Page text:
Sales Q&A – How much time should you expect from a customer?

By Dave Kahle

Q. How much time should you expect from a customer for an appointment?

A. This is one of those many questions about sales issues for which the answer always begins with “It depends.” It depends, first of all, if this is a prospect (someone who has not purchased) or a regular customer (someone who buys regularly). Generally speaking, you can expect more time with a customer than with a prospect.

It depends, secondly, on the understanding your customer has about the purpose and agenda of the call. For example, if you asked for 60 minutes in order to detail your response to his request for a proposal or a piece of equipment, then you should expect 60 minutes. If you asked for a short period of time to introduce you and your company, then you are probably lucky to get 30 minutes.

It depends, next, on your personal reputation. If you are a seasoned rep who, over the years, has built a reputation that you won’t waste your customer’s time, and that you are always prepared to share something you think will be of value to the customer, then you should expect more time. If, however, you don’t have such a reputation with the customer, then you should expect less time.

It depends, finally, on your objective for the sales call. If you want to check up on the delivery of an order, for example, it probably shouldn’t take you more than ten minutes. If you want to get a tour of the facility and meet four of the key people, it could take a couple of hours.

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As an overall rule to guide you, the call shouldn’t take any longer than it needs to take.

In other words, have a purpose, have an agenda and move methodically and professionally through that agenda.

Remember, of equal importance to how much time you think the call should take is how much time the customer has to devote to it. As you know, time is the scarce commodity of our age, and your customer doesn’t have much of it. You need to respect your customer’s time constraints. If you expect an hour of your customer’s time, that’s 16 percent of his day. Are you that important? Will you bring him/her enough value to justify that? Never allow your preconceived notions to override your customer’s time constraints. To read more about this go to this section of my website and read my article, “S-2: Dealing with Your Customer’s Time Constraints.”

Q. If the time allowed for a sales call is too short, should you cancel or reschedule?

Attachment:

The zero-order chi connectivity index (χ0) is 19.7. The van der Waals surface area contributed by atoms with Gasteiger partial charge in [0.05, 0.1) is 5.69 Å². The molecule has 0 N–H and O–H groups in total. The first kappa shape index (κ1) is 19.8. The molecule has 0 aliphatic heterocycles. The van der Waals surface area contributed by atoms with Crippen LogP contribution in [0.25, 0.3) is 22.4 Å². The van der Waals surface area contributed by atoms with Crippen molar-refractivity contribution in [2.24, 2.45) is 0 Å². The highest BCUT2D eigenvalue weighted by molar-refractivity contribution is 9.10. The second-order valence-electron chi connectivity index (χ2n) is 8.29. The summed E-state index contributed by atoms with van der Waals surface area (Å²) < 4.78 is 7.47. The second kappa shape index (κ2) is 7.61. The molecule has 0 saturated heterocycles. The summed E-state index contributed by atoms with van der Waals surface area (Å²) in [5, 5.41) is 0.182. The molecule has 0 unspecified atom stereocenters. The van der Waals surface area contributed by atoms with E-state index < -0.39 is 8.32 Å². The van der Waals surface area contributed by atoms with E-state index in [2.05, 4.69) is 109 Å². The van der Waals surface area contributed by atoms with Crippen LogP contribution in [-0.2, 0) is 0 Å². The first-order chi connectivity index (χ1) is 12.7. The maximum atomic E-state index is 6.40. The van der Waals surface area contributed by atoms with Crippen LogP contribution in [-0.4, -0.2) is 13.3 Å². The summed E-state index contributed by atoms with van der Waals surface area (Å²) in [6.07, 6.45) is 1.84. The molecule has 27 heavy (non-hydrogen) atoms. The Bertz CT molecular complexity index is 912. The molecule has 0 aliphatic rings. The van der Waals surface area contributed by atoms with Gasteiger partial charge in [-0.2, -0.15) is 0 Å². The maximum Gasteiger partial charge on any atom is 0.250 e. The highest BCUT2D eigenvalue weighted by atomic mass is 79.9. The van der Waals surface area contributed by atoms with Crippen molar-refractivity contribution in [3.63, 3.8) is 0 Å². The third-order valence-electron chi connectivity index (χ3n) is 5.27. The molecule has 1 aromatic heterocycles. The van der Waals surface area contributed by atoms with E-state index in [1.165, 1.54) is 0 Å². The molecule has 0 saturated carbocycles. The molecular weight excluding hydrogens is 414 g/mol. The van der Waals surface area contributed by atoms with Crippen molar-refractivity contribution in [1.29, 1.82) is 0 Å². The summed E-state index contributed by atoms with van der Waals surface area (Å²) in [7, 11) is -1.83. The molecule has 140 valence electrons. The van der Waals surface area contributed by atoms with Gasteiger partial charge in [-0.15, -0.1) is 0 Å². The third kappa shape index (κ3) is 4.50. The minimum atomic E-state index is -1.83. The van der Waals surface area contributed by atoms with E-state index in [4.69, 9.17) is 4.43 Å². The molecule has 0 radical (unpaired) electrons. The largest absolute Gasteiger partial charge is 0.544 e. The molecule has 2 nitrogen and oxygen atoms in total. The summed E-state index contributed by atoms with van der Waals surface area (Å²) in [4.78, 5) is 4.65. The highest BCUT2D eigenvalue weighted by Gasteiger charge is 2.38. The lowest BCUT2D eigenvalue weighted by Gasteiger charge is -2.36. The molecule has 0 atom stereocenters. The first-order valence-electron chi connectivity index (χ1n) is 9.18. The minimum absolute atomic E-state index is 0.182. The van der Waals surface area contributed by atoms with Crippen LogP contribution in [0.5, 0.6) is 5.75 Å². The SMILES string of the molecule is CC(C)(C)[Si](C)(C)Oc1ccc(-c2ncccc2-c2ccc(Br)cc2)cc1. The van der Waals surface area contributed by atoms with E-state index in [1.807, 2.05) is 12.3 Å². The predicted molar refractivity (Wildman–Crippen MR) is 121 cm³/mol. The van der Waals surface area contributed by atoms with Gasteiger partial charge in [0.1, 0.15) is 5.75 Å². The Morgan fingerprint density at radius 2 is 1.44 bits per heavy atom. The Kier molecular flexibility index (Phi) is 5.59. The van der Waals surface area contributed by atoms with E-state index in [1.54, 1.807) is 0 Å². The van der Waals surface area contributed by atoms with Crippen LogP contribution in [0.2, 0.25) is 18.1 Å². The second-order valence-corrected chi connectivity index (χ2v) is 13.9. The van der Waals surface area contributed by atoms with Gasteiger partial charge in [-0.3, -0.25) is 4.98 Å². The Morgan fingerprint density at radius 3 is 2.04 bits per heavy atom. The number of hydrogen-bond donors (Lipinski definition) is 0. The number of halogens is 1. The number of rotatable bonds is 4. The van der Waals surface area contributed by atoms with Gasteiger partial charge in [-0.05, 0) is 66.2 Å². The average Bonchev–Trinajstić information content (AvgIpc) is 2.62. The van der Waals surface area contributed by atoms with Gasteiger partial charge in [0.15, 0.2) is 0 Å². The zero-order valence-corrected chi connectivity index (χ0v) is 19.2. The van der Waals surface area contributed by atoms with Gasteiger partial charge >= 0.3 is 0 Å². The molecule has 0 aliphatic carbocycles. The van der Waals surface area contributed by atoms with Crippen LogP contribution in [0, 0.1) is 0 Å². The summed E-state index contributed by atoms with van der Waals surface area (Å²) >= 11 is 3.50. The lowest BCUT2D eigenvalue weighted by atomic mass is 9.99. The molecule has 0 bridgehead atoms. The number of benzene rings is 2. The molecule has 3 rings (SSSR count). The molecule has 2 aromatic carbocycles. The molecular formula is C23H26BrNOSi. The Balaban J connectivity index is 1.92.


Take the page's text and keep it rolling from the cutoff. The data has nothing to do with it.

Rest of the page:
A. Good question. To put my answer in perspective, remember that I believe that time is the customer’s most scarce asset. They never have enough time. That’s why they use voice mail, gate keepers and set agendas – to help them get the most out of their days. It is so difficult to actually get face-to-face selling time, that any time you get should be respected. I’ve said all of that in order to say this: Take the appointment, even if you know you don’t have enough time to do what you want to do.

That gives you an opportunity to make a personal contact, and to learn a little bit about the customer. Do as much as you can during that first appointment, and, before you leave, make an appointment for the next visit to complete what you started.

Copyright MMXV by Dave Kahle
All Rights Reserved

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About the Author:

Dave Kahle is one of the world’s leading sales authorities. He’s written twelve books, presented in 47 states and ten countries, and has helped enrich tens of thousands of sales people and transform hundreds of sales organizations. Sign up for his free weekly Ezine. His book, How to Sell Anything to Anyone Anytime, has been recognized by three international entities as “one of the five best English language business books.” Check out his latest book, The Heart of a Christian Sales Person.

Image by Salvatore Vuono at FreeDigitalPhotos.net

Sales Best Practice #23 – Makes persuasive presentations

A best practice for salespeople by Dave Kahle.
Best Practice #23: Routinely makes powerful persuasive presentations.

In my first professional sales position, I spent six full weeks in sales training before I was released to go out into my territory. That included memorizing two five-page, single-spaced sales presentations, presenting them to the sales training class, critiquing the video-taped playback of the presentation, and then doing it all again – for six weeks! At the end of those six weeks, every one of us could give those two presentations masterfully.